Priori Legal, a platform that uses data to help companies hire diverse lawyers, has raised $6.3 million in a funding round that includes an investment from an arm of Big Law firm Orrick, Herrington & Sutcliffe.
Launched in 2013 by Yale Law School classmates Basha Rubin and Mirra Levitt, Priori says it uses data on lawyers and their experiences to vet a network of more than 1,500 attorneys. Companies can use the data to find lawyers or law firms with the type of experience they are looking for, or who match characteristics they are seeking through diversity programs.
Priori is a tech-powered version of a more traditional lawyer staffing company. Its use of data to quantify lawyers’ experience makes it one of a few companies angling to displace more conventional legal buying metrics such as law firm brands or law school prestige.
But Priori’s use of data doesn’t go as far as some legal tech startups, like patent appeals-focused Ex Parte Inc., who want to predict legal outcomes.
Priori says the amount of work doled out on its platform has risen 200% in the past year, driven by clients seeking less expensive lawyers and looking for new ways to increase the diversity of outside counsel. It says it saves clients 60% on the price of lawyers and 80% of the time it takes to hire them.
Priori’s network of lawyers are accessed through a technology portal that includes a request for proposal (RFP) process and handles billing and invoicing. Clients pay Priori for its matchmaking and billing services.
The company will use the money to grow its sales and marketing team, expand its attorney network globally and to larger firms, and to increase the use of data throughout its platform, Levitt said in an interview.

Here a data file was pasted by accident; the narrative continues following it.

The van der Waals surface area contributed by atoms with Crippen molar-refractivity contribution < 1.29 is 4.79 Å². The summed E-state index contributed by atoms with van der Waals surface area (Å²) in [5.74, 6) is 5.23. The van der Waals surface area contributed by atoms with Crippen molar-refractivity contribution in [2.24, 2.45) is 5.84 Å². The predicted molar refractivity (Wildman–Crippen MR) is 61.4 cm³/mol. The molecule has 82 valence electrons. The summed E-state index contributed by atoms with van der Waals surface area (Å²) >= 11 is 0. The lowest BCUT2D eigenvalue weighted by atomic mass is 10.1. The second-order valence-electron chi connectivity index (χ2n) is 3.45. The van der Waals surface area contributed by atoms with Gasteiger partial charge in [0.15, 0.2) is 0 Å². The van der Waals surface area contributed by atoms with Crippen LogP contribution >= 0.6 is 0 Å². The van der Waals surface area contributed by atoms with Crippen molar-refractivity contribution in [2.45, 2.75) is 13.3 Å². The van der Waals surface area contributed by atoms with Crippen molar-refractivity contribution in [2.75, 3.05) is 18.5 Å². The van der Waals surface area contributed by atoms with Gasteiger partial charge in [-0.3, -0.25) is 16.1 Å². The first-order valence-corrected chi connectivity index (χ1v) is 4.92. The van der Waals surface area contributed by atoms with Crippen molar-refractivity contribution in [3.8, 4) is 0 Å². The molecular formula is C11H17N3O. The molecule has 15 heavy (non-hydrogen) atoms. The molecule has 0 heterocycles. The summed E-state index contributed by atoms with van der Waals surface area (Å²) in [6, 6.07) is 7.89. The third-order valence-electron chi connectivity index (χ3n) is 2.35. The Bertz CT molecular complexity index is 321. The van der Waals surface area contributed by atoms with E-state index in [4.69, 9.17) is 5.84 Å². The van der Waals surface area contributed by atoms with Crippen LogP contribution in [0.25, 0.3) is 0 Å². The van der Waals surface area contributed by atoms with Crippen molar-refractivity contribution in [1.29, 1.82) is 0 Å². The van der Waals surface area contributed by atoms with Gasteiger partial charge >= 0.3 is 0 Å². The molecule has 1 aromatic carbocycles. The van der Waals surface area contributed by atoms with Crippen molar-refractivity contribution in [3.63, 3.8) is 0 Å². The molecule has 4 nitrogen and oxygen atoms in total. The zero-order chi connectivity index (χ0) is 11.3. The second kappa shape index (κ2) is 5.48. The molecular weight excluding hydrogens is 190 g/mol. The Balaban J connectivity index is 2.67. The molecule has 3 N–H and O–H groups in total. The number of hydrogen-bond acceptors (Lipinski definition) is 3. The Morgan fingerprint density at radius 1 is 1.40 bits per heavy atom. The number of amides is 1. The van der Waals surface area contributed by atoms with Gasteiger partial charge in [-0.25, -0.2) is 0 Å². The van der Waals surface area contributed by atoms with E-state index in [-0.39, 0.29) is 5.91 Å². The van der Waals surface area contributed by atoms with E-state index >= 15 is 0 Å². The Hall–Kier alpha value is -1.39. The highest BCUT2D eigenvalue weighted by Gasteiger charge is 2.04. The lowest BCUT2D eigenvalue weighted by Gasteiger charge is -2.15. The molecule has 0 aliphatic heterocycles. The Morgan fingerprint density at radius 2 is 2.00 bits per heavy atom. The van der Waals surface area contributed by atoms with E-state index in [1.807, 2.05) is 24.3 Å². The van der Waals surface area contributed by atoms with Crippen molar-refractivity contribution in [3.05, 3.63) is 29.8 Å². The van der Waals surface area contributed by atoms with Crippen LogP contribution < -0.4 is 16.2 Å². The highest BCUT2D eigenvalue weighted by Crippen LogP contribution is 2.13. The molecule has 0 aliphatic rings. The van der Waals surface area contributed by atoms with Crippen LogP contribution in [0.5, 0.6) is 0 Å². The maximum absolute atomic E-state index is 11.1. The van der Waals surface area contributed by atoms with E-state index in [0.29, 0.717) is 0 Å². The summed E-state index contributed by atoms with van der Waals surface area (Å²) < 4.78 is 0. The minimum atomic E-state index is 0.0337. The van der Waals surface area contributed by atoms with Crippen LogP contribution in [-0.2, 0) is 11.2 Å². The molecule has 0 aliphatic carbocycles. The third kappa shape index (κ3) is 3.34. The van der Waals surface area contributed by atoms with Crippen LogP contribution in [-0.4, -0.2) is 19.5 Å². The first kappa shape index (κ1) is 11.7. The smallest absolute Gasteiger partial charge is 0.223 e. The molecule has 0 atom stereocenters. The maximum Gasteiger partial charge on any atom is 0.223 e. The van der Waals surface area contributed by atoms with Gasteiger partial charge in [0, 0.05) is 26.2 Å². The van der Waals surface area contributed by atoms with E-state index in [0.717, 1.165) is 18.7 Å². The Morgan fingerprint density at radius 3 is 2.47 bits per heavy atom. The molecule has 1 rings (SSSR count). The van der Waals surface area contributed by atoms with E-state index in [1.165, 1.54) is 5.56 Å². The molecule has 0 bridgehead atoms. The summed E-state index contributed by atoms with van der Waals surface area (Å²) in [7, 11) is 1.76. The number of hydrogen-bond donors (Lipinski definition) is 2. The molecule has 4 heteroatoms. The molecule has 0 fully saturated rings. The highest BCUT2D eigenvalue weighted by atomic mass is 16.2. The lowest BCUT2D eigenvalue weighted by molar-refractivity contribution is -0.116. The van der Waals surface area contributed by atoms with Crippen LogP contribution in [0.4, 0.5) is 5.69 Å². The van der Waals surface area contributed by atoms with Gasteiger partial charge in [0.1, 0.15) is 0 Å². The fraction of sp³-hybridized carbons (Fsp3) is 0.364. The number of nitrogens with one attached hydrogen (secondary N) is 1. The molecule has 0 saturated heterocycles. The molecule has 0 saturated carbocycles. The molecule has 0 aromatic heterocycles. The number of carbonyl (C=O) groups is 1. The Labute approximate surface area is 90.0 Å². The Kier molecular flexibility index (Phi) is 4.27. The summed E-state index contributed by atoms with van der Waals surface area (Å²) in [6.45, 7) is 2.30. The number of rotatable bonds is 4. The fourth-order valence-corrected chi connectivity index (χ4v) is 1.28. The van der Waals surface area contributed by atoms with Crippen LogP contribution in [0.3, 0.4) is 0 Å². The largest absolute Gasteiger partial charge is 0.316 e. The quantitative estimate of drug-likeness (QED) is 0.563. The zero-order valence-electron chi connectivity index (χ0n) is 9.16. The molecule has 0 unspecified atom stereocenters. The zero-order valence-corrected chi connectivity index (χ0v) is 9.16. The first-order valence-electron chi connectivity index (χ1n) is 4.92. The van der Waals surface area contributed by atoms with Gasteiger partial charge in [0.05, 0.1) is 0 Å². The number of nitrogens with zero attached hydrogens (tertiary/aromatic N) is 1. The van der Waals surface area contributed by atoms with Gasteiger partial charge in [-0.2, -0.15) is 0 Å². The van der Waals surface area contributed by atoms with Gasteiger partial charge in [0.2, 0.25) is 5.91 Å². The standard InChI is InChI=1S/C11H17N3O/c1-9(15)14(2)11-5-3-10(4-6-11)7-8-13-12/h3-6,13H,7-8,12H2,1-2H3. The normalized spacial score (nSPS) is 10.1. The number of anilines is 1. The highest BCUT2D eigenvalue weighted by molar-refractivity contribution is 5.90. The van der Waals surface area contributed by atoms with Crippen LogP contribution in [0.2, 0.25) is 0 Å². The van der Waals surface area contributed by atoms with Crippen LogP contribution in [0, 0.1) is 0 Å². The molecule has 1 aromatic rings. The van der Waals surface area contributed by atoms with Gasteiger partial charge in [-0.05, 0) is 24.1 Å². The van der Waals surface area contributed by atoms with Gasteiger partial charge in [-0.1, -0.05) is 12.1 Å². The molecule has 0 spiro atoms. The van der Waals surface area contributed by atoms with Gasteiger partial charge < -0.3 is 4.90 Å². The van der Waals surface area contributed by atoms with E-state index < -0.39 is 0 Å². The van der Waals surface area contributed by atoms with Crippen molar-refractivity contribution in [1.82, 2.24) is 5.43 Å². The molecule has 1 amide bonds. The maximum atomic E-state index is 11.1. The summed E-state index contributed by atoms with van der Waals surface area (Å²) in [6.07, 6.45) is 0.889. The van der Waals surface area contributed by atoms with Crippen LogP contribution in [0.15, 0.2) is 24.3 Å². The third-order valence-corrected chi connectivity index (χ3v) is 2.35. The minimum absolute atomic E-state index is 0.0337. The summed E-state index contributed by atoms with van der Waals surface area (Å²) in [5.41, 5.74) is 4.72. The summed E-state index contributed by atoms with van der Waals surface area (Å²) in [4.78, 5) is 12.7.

The law has historically struggled to retain and promote women and diverse lawyers. Women made up 24% of law firm equity partners in 2019, and a mere 9.5% are people of color, according to the National Association for Law Placement, Inc., which tracks lawyers’ employment.
Priori allows lawyers to identify as part of minority groups, which Rubin said helps clients find diverse lawyers and send job opportunities their way.
“There just isn’t that type of data out there, and while the larger firms are engaged in productive ways to make data available about themselves, it’s much harder for smaller firms,” Rubin said in an interview.
The investors include Hearst Corp., Great Oaks Venture Capital, and a number of legal industry veterans including Tim Steinert, the former general counsel of Alibaba Group, and Bridge Investments, whose venture partner, Mike Suchsland, is the former president of Thomson Reuters Legal Business.
Orrick’s Legal Technology Fund, which the Big Law firm launched in 2018, is also investing in Priori. The firm’s tech fund invests up to $250,000 in legal technology companies the firm often uses as a beta customer.